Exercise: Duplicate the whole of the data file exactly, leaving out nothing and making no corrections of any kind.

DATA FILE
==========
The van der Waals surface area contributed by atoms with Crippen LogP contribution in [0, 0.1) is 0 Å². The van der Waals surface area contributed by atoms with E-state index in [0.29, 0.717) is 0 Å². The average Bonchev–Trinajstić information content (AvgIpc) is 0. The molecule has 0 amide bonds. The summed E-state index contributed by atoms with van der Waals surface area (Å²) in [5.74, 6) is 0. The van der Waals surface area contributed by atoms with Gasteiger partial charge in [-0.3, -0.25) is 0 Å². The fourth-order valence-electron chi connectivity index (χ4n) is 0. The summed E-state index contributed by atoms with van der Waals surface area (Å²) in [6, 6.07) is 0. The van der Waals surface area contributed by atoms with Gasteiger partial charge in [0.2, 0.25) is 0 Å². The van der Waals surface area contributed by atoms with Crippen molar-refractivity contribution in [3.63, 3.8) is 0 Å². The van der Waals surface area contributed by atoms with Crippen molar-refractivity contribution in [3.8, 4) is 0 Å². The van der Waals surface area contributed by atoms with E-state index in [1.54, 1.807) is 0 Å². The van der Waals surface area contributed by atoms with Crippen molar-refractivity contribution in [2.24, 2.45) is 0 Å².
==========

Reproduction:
The van der Waals surface area contributed by atoms with Crippen LogP contribution in [0, 0.1) is 0 Å². The van der Waals surface area contributed by atoms with E-state index in [0.29, 0.717) is 0 Å². The average Bonchev–Trinajstić information content (AvgIpc) is 0. The molecule has 0 amide bonds. The summed E-state index contributed by atoms with van der Waals surface area (Å²) in [5.74, 6) is 0. The van der Waals surface area contributed by atoms with Gasteiger partial charge in [-0.3, -0.25) is 0 Å². The fourth-order valence-electron chi connectivity index (χ4n) is 0. The summed E-state index contributed by atoms with van der Waals surface area (Å²) in [6, 6.07) is 0. The van der Waals surface area contributed by atoms with Gasteiger partial charge in [0.2, 0.25) is 0 Å². The van der Waals surface area contributed by atoms with Crippen molar-refractivity contribution in [3.63, 3.8) is 0 Å². The van der Waals surface area contributed by atoms with Crippen molar-refractivity contribution in [3.8, 4) is 0 Å². The van der Waals surface area contributed by atoms with E-state index in [1.54, 1.807) is 0 Å². The van der Waals surface area contributed by atoms with Crippen molar-refractivity contribution in [2.24, 2.45) is 0 Å².